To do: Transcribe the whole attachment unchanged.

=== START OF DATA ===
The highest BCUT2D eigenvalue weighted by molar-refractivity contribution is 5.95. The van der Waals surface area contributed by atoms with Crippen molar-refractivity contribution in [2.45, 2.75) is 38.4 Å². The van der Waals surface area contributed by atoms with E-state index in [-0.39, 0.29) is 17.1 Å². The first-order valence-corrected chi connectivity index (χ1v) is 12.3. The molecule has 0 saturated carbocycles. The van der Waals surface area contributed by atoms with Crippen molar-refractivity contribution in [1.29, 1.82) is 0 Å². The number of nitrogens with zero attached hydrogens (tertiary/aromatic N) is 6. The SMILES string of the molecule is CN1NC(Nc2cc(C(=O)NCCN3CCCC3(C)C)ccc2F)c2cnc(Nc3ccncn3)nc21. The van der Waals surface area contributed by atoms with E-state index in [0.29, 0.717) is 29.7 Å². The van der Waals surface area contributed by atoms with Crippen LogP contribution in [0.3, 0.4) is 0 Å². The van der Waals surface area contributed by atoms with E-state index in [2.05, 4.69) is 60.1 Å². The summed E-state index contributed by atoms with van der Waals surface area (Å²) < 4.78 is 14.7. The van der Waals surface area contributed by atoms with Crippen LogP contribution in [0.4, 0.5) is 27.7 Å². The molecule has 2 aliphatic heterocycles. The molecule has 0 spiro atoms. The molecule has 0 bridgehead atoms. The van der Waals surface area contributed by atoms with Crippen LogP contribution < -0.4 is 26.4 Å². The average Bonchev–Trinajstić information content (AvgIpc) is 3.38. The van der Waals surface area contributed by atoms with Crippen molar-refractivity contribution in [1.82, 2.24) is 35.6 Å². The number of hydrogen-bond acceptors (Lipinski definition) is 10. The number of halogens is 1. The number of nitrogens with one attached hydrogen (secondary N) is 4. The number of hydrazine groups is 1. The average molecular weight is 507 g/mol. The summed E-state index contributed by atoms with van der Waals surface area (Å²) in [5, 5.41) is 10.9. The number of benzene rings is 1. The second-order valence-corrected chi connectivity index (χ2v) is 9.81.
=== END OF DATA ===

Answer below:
The highest BCUT2D eigenvalue weighted by molar-refractivity contribution is 5.95. The van der Waals surface area contributed by atoms with Crippen molar-refractivity contribution in [2.45, 2.75) is 38.4 Å². The van der Waals surface area contributed by atoms with E-state index in [-0.39, 0.29) is 17.1 Å². The first-order valence-corrected chi connectivity index (χ1v) is 12.3. The molecule has 0 saturated carbocycles. The van der Waals surface area contributed by atoms with Crippen molar-refractivity contribution in [1.29, 1.82) is 0 Å². The number of nitrogens with zero attached hydrogens (tertiary/aromatic N) is 6. The SMILES string of the molecule is CN1NC(Nc2cc(C(=O)NCCN3CCCC3(C)C)ccc2F)c2cnc(Nc3ccncn3)nc21. The van der Waals surface area contributed by atoms with E-state index in [0.29, 0.717) is 29.7 Å². The van der Waals surface area contributed by atoms with Crippen LogP contribution in [0.3, 0.4) is 0 Å². The van der Waals surface area contributed by atoms with E-state index in [2.05, 4.69) is 60.1 Å². The summed E-state index contributed by atoms with van der Waals surface area (Å²) < 4.78 is 14.7. The van der Waals surface area contributed by atoms with Crippen LogP contribution in [0.4, 0.5) is 27.7 Å². The molecule has 2 aliphatic heterocycles. The molecule has 0 spiro atoms. The molecule has 0 bridgehead atoms. The van der Waals surface area contributed by atoms with Crippen LogP contribution < -0.4 is 26.4 Å². The average Bonchev–Trinajstić information content (AvgIpc) is 3.38. The van der Waals surface area contributed by atoms with Crippen molar-refractivity contribution in [1.82, 2.24) is 35.6 Å². The number of hydrogen-bond acceptors (Lipinski definition) is 10. The number of halogens is 1. The number of nitrogens with one attached hydrogen (secondary N) is 4. The number of hydrazine groups is 1. The average molecular weight is 507 g/mol. The summed E-state index contributed by atoms with van der Waals surface area (Å²) in [5, 5.41) is 10.9. The number of benzene rings is 1. The second-order valence-corrected chi connectivity index (χ2v) is 9.81.